Pubs, farms and stately homes have teamed up to ask for restrictions to be relaxed so more campsites can be opened this summer.
Sites can currently be opened for 56 days without planning permission, which is double the number allowed pre-pandemic.
But a campaign group said the looser restrictions do not go far enough to help businesses struggling amid lockdown.
Carry on Camping now wants loosened rules from June until October, a full six months, to allow landowners to make the most of a rush in demand.
It comes as minister George Eustice was rapped for telling Britons not to go abroad for holidays.
Dan Yates, managing director of PitchUp, is behind the camping campaign told the BBC it was ‘all about making the most of the weather’.
He said the current legislation wasn’t enough to justify the work businessowners need to put in to make their sites ready for holidaymakers.
Dan Yates, managing director of PitchUp, has urged the camping allowance to be extended
Chatsworth Estate in Derbyshire is welcoming people to camp over the next few months
Mr Yates said a change in the rules could help owners earn up to £50,000-a-season as many of those looking to offer temporary pitches are wedding venues.
He added: ‘No other type of accommodation in Britain can scale up to meet customer demand.
‘This is all about making the most of the weather.
‘We’ve had the 28-day rule a long time, and for most businesses it wasn’t viable to plumb in toilets, train staff and take a chance on the forecast.
‘Fifty-six is a whole different ball game – but we need longer.’
Landlady Fiona Kirby offers pitches for £15-a-night behind the Devonshire Arms in the Peak District. ‘It’s been amazing,’ she said.
The government has extended the period people can camp without a planning licence
Happy campers? The rules on pop-up sites
Central Government grants 56 day temporary uses through legislation.
You cannot operate different temporary uses each for 56 days such as 56 days use for camping and 56 days for car parking. The 56 days limit is the total allowed for all temporary uses cumulatively. Some uses are limited further such as trials of speed.
You cannot have 56 days of camping in one field and then another 56 in another. The limit applies to the whole land holding, not only the field or parcel.
Every day that tents are on the land counts towards the 56 days even if they are not occupied. This means that you cannot put up tents at Easter and leave them up until the end of August.
‘We’ve been full every night we’ve been open.’
Chatsworth Estate in Derbyshire is another one of the venues welcoming camping for the period.
Sally Ambrose, head of visitor experience, told Radio 4 it would be helpful if the rule could be extended.
She added: ‘It is important for all the local tourism and hospitality businesses.
‘They have suffered tremendously from not being able to welcome guests and visitors.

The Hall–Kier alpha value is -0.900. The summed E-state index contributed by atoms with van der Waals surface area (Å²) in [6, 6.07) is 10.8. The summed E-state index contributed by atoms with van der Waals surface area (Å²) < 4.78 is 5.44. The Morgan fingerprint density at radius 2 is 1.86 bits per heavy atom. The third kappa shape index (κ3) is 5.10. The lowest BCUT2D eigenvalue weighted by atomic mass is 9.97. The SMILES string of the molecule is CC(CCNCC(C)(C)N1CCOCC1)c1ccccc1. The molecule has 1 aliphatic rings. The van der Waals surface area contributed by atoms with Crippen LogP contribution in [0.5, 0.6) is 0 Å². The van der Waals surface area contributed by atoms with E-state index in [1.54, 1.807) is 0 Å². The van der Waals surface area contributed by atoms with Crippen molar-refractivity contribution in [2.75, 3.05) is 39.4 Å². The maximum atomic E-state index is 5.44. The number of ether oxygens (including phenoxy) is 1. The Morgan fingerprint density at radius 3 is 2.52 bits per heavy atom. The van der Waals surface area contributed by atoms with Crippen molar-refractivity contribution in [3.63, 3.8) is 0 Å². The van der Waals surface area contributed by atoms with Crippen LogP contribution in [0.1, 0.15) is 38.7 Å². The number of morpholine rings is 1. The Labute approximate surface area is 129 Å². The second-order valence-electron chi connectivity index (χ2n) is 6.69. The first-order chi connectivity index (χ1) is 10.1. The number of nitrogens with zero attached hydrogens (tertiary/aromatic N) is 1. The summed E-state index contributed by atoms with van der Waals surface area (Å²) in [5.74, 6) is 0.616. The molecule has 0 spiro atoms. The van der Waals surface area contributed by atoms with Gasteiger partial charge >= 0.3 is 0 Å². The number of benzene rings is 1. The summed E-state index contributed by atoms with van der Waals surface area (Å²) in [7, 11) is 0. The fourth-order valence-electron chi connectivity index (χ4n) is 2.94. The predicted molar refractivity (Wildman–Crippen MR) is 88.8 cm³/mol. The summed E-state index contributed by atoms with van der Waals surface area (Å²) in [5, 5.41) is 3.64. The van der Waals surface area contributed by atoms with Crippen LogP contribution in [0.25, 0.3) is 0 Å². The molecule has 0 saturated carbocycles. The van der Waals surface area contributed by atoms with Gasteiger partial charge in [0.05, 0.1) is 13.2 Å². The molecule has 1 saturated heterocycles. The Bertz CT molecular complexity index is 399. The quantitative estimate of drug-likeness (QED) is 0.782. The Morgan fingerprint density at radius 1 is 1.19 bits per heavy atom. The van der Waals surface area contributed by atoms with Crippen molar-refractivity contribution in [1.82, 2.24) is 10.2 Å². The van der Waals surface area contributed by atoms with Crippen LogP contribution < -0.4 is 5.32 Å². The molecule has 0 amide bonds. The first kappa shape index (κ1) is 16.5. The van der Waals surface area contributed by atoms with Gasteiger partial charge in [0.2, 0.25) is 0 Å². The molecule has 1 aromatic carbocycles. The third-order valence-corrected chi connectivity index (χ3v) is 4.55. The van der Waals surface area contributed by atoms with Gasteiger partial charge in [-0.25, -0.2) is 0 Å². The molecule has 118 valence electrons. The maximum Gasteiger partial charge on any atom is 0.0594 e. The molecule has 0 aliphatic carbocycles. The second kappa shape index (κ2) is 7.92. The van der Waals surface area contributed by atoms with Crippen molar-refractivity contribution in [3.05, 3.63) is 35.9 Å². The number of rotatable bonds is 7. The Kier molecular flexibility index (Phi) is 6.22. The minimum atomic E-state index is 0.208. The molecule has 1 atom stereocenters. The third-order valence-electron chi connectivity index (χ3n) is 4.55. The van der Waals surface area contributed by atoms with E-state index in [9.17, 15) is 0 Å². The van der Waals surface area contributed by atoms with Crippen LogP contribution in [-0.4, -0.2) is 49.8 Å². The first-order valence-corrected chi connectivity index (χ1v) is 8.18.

‘We would love it to be extended and we would also love it to be repeated in next year or the year after.
‘I am constantly speaking to colleagues in the sector and we are all rallying together to help people in the industry.’
The Ministry for Housing, Communities and Local Government is responsible for the regulation in England and Wales.
A spokesperson said: ‘We have doubled the number of days temporary campsites can operate as part of our support for businesses and local economies during the pandemic.
‘These measures are in place until the end of the year and we are keeping them under review.’
In Scotland and Northern Ireland, more relaxed camping rules are already in place.
Environment Secretary George Eustice advised Britons not to book overseas breaks this week
The camping call just two days after travel bosses were enraged by a minister who said the public should not go on foreign holidays ‘unless it’s absolutely necessary’.
Environment Secretary George Eustice advised Britons not to book overseas breaks and instead travel at home because ‘we’ve got some great places here’.
Anyone who does book a trip abroad should understand that there are risks, he warned.
The comments were met with fury by the travel industry, which said the traffic light system appeared to be dead little more than three weeks after coming into force.
Adding to the confusion, it emerged that the Foreign Office is still declaring Portugal safe for holidays despite it being downgraded to amber.
It has refused to advise against non-essential travel to Portugal and the islands of Madeira and the Azores.
This will fuel suspicions that ministers went further than Joint Biosecurity Centre data suggested they should when they moved Portugal to amber without first putting it on a watch list to warn of a possible change.
Mr Eustice hinted the chance of the green list expanding was slim due to the risk of importing new variants.
Asked if it would be better for the public to go on holiday in the UK, he told Sky News: ‘Our advice all along has been don’t travel unless it’s absolutely necessary.’
However, the Prime Minister’s spokesman suggested the comments were not in line with official advice, and that Mr Eustice was ‘speaking personally about his own plans to holiday at home’.